Warp – Indianhead
My memories start to coalesce around kindergarten, in Indianhead. Dad worked at the clinic on the Navy base. A corpsman. A blank cypher.
Indianhead was full of happy families, and children enclosed in a tall chain-link fence and surrounded by deep fall woods. Eternally fall woods, with their colors and leaves on the muddy ground. I was a solitary kid, but I didn’t mind.
I know I had friends, because I remember things that happened to do with them, but I don’t remember them.
Once, I was at a friend’s after school, and their mom made a snack. I don’t remember what. Hot dogs or fishsticks. I think I ate more than my share.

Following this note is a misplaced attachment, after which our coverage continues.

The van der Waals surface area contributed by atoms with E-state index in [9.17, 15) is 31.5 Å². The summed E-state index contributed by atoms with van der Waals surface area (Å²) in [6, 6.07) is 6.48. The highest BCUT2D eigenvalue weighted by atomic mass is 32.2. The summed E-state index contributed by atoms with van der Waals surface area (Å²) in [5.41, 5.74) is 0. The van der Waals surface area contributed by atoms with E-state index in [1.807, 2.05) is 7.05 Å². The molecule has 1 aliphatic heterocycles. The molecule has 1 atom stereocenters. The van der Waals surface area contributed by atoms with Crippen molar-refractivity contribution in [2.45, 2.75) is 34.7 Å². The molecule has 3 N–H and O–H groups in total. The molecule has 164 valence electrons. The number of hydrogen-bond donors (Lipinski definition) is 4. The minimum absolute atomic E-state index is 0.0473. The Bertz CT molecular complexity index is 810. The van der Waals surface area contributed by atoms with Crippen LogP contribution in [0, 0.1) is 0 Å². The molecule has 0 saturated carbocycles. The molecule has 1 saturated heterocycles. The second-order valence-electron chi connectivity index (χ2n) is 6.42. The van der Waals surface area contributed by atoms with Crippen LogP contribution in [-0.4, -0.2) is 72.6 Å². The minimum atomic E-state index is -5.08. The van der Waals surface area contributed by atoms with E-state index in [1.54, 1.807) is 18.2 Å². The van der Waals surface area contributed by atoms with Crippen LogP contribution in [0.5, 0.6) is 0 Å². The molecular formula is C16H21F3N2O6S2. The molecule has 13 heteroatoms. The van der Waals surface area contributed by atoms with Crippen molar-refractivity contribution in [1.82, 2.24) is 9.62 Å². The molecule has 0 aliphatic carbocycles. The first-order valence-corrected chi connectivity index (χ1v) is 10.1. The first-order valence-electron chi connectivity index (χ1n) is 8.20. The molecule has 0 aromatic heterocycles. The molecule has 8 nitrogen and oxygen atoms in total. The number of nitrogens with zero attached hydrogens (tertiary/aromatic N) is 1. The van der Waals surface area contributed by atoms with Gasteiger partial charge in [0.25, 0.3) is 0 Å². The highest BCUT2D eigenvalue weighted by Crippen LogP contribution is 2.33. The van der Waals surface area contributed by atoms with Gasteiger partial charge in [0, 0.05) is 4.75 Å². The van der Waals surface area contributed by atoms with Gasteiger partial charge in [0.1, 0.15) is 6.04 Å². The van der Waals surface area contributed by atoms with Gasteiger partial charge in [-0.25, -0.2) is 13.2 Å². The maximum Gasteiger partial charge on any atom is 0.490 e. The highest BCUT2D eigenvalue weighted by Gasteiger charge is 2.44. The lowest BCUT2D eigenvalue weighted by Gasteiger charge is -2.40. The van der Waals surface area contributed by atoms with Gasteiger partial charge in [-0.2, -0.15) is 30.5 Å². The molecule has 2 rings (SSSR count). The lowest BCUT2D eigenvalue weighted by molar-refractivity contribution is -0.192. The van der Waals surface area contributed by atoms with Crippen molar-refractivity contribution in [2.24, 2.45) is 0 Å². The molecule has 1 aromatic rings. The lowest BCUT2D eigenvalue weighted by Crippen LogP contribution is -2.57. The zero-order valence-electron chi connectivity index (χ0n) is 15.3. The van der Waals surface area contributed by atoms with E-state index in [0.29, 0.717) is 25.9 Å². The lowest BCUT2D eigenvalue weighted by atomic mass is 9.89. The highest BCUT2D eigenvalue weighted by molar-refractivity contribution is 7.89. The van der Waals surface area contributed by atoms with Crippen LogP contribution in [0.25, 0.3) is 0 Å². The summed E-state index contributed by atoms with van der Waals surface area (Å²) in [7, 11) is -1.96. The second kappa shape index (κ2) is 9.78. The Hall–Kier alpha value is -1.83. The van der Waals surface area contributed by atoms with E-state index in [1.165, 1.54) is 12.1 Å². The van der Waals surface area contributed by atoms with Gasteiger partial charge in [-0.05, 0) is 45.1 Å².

My mom came over in a panic, because she didn’t know where I was. It hadn’t occurred to me to tell her, and my friend’s mom got mad because I’d told her it would be OK for me to come over. I didn’t know why it wasn’t. My friend got mad at me, and told me she’d never be my friend again. She and her mom called me a liar. And my mom got mad that I accepted food from another family.
I was baffled.